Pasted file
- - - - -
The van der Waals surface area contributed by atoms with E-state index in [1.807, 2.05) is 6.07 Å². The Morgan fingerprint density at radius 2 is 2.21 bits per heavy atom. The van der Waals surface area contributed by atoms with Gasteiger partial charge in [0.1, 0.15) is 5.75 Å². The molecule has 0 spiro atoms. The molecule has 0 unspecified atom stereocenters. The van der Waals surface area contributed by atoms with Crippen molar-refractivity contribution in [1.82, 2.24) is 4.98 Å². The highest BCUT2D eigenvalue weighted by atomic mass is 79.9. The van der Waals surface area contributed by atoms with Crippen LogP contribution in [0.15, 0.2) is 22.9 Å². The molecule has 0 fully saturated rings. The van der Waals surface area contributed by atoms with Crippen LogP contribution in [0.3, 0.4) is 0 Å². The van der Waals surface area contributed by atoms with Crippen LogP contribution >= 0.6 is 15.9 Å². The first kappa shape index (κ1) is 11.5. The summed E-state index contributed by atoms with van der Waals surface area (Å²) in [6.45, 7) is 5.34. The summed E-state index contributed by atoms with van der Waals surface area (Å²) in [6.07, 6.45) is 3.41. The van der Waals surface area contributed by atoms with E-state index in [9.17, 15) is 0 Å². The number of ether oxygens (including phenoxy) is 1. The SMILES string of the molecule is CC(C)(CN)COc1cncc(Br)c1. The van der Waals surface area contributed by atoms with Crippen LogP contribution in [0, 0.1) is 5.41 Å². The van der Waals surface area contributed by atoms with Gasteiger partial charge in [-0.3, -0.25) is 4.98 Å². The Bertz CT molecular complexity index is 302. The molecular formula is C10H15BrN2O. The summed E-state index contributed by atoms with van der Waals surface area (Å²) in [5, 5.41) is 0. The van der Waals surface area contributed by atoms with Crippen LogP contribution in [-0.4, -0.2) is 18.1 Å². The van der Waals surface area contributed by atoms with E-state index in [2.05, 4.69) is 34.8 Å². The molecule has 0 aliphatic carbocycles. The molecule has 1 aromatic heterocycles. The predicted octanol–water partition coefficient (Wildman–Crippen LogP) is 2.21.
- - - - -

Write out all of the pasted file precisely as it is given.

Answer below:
The van der Waals surface area contributed by atoms with E-state index in [1.807, 2.05) is 6.07 Å². The Morgan fingerprint density at radius 2 is 2.21 bits per heavy atom. The van der Waals surface area contributed by atoms with Gasteiger partial charge in [0.1, 0.15) is 5.75 Å². The molecule has 0 spiro atoms. The molecule has 0 unspecified atom stereocenters. The van der Waals surface area contributed by atoms with Crippen molar-refractivity contribution in [1.82, 2.24) is 4.98 Å². The highest BCUT2D eigenvalue weighted by atomic mass is 79.9. The van der Waals surface area contributed by atoms with Crippen LogP contribution in [0.15, 0.2) is 22.9 Å². The molecule has 0 fully saturated rings. The van der Waals surface area contributed by atoms with Crippen LogP contribution in [0.3, 0.4) is 0 Å². The van der Waals surface area contributed by atoms with Crippen LogP contribution >= 0.6 is 15.9 Å². The first kappa shape index (κ1) is 11.5. The summed E-state index contributed by atoms with van der Waals surface area (Å²) in [6.45, 7) is 5.34. The summed E-state index contributed by atoms with van der Waals surface area (Å²) in [6.07, 6.45) is 3.41. The van der Waals surface area contributed by atoms with E-state index in [9.17, 15) is 0 Å². The number of ether oxygens (including phenoxy) is 1. The SMILES string of the molecule is CC(C)(CN)COc1cncc(Br)c1. The van der Waals surface area contributed by atoms with Crippen LogP contribution in [0, 0.1) is 5.41 Å². The van der Waals surface area contributed by atoms with Gasteiger partial charge in [-0.3, -0.25) is 4.98 Å². The Bertz CT molecular complexity index is 302. The molecular formula is C10H15BrN2O. The summed E-state index contributed by atoms with van der Waals surface area (Å²) in [5, 5.41) is 0. The van der Waals surface area contributed by atoms with Crippen LogP contribution in [-0.4, -0.2) is 18.1 Å². The van der Waals surface area contributed by atoms with E-state index in [2.05, 4.69) is 34.8 Å². The molecule has 0 aliphatic carbocycles. The molecule has 1 aromatic heterocycles. The predicted octanol–water partition coefficient (Wildman–Crippen LogP) is 2.21.